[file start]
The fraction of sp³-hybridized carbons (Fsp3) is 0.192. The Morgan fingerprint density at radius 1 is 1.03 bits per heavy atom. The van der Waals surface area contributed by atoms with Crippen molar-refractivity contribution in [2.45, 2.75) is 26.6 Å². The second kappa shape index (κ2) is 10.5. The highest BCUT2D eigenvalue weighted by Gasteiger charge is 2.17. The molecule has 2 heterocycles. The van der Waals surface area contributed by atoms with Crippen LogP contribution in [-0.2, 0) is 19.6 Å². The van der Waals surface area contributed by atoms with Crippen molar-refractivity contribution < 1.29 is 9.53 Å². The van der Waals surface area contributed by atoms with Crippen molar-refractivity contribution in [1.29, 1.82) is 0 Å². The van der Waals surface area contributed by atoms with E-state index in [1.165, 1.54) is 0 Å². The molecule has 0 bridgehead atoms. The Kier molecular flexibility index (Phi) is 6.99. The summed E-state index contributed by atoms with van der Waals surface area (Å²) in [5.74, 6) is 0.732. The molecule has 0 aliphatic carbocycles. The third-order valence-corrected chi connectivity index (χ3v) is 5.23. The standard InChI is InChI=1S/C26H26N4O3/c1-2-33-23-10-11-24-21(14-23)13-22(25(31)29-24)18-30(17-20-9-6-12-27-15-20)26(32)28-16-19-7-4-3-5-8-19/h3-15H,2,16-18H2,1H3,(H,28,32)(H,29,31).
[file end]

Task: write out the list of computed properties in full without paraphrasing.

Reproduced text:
The fraction of sp³-hybridized carbons (Fsp3) is 0.192. The Morgan fingerprint density at radius 1 is 1.03 bits per heavy atom. The van der Waals surface area contributed by atoms with Crippen molar-refractivity contribution in [2.45, 2.75) is 26.6 Å². The second kappa shape index (κ2) is 10.5. The highest BCUT2D eigenvalue weighted by Gasteiger charge is 2.17. The molecule has 2 heterocycles. The van der Waals surface area contributed by atoms with Crippen LogP contribution in [-0.2, 0) is 19.6 Å². The van der Waals surface area contributed by atoms with Crippen molar-refractivity contribution < 1.29 is 9.53 Å². The van der Waals surface area contributed by atoms with Crippen molar-refractivity contribution in [1.29, 1.82) is 0 Å². The van der Waals surface area contributed by atoms with E-state index in [1.165, 1.54) is 0 Å². The molecule has 0 bridgehead atoms. The Kier molecular flexibility index (Phi) is 6.99. The summed E-state index contributed by atoms with van der Waals surface area (Å²) in [5.74, 6) is 0.732. The molecule has 0 aliphatic carbocycles. The third-order valence-corrected chi connectivity index (χ3v) is 5.23. The standard InChI is InChI=1S/C26H26N4O3/c1-2-33-23-10-11-24-21(14-23)13-22(25(31)29-24)18-30(17-20-9-6-12-27-15-20)26(32)28-16-19-7-4-3-5-8-19/h3-15H,2,16-18H2,1H3,(H,28,32)(H,29,31).